DARPA photo

“This new millennium sucks! It’s exactly the same as the old millennium! You know why? No flying cars!” – Lewis Black

Of all the far-out visions for the future provided us by popular culture (indeed, by this very magazine above almost all else), perhaps none is so conspicuously absent today as the flying car. Other sci-fi fantasies – the invisibility cloak, laser weapons, universal translators, 3-D printers – exist to some degree, if only on a lab bench somewhere. But the flying car, once considered the next logical step in personal transit, simply never took flight.

But now, for the first time since the age of Henry Ford, the flying car has a serious patron. And it’s not some eccentric millionaire or overzealous garage inventor. It’s the United States Department of Defense.

Back in April, DARPA put out a call for proposals seeking a vehicle with some thought-provoking features; a capacity of one to four passengers, enough sturdiness to go off-road, and – most intriguingly – full flight capabilities with vertical takeoff and landing (VTOL). Called Transformer, the program sought “terrain-independent mobility,” not just so soldiers could get around physical obstructions, but also to help them avoid ambushes and that most pervasive threat in America’s current military engagements: IEDs.

In essence, DARPA has asked for a flying Humvee, and they want it by 2015.

For a look back, see our gallery of flying cars throughout history from the pages of PopSci here

Some DARPA initiatives die quiet deaths. Others become NASA or the internet. Transformer lay quiet for a few months, but then the proposals started coming in, complete with futuristic but feasible-looking concept drawings: Humvees fitted with collapsible helicopter rotors or huge ducted fans or folding wings (or a combination of the above) sweeping over rugged terrain or sloping third-world cities, gunners hanging out the side door. You could almost hear Ride of the Valkyries playing over some unseen loudspeaker.

But these designs were different from the fanciful schematics that spring up in garages and on Web sites from time to time. Not in spirit or mechanics necessarily, but in the fact that they sought a concrete prize beyond the satisfaction of flight itself: millions of potential defense dollars to develop the prototypes, and perhaps many millions more in contracts should they succeed.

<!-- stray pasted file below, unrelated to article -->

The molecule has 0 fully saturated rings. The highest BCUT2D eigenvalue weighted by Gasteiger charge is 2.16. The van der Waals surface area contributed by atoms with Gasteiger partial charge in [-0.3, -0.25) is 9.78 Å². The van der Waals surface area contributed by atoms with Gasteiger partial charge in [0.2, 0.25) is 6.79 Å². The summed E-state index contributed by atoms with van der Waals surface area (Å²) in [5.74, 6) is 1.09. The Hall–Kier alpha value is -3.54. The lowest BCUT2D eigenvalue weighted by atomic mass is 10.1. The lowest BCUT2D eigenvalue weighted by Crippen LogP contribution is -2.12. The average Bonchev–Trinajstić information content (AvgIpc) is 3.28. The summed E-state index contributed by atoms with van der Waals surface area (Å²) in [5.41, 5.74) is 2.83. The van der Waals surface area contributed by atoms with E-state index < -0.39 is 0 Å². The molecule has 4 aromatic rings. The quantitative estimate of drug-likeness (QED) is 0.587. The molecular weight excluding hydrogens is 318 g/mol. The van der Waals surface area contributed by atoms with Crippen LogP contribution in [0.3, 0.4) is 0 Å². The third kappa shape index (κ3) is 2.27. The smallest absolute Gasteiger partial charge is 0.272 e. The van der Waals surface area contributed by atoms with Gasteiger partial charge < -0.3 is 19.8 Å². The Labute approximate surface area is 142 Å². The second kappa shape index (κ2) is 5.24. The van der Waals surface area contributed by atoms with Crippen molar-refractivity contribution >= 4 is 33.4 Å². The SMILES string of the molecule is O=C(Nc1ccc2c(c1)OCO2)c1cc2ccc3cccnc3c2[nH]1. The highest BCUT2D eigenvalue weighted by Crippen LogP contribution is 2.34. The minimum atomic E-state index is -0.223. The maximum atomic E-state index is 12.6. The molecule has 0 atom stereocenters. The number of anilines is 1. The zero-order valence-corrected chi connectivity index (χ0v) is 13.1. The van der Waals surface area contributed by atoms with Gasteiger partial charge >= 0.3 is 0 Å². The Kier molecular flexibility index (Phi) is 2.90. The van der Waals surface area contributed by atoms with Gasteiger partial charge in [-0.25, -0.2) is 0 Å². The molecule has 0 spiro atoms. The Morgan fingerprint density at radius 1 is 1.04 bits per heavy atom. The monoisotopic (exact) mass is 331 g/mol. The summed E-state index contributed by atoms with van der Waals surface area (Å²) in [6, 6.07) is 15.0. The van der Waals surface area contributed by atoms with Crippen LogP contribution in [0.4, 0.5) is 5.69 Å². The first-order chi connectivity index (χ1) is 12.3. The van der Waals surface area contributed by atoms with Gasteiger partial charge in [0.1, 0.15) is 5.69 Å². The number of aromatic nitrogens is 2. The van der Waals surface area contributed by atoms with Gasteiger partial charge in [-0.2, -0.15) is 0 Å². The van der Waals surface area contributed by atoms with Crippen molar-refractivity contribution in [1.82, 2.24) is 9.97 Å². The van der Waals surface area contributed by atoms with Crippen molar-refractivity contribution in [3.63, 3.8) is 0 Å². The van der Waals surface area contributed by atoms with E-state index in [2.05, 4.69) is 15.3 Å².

Lockheed Martin’s Ducted Fan Powered Transformer Concept

Last month, Maryland-based AAI Corp. landed a $3.05 million DARPA grant to develop its hybrid wing/rotor Transformer vehicle (above). Then Lockheed Martin scored a similar study contract to develop its own alternative Transformer design (right), employing a huge ducted fan on each wing to provide lift and thrust. Shortly thereafter, jet engine maker Pratt & Whitney Rocketdyne received $1 million to develop a lightweight diesel engine to power the vehicle. The three companies have already put their heads together on the project. With economic incentives and a strategic imperative in mind, it appears the flying car is finally getting off the ground.

There are various explanations as to why the flying car has not already become a reality, but most plainly it seems we ran out of incentive (if not imagination). In the heady days of the 1920s, the flying car was a foregone conclusion: “Today events in the realm of aviation are tumbling along at such a pace that we can almost imagine ourselves spending next summer’s vacation touring the air roads.” These words, typeset in the November 1926 issue of Popular Science, detailed great strides in the machinery of flight that were bringing the technology down to the common man. The piece included a black and white depiction of Henry Ford next to his compact hybrid car-plane, the “Ford Flivver.” According to Ford, his machine would “be brought within the reach of every man’s pocketbook.” He might as well have been talking about the Model T.

But it wasn’t to be. By the time WWII ended, the endless optimism of the 1920s had been thoroughly blunted, first by the Great Depression then by the geopolitical struggles of the 1940s. Upon the post-war return to normality, a different kind of optimism reigned, tempered by rising Cold War anxieties. A military-industrial complex hungry for the best aeronautical engineers also fostered a new view of the sky not as a place to be cruised by the common man, but as an important strategic territory to be dominated by fearsome long-range bombers and rockets destined for space.

Besides, fuel was cheap, asphalt was abundant, and with a massive new interstate highway system connecting all the places people wanted to go, the automobile became king. A series of hybrid car-plane designs – most of them were really just planes with detachable wings – popped up during the ’40s and ’50s, but without a clearly defined need for personal flying vehicles the concept was relegated to the purview of science fiction writers and dreamers. By mid-century, personal flying machines went from feasible to fantastical.

But the idea, though pushed to the fringes of invention, never died. Fictional futurism ranging from Judge Dredd to the Jetsons has relied on flying cars to set the scene. The opening sequence to Futurama takes viewers on a first-person drive through the congested “skyways” of a crowded 31st-century metropolis.

Even Back to the Future Part II, the pop culture authority on future predictions, teased us with flying car technology – as well as hoverboards, self-lacing sneakers, and several other predictive technologies that have since come to exist in some form – and that was set in the year 2015. There’s even a Facebook group titled “So it’s 2010, where is my flying car bitch!”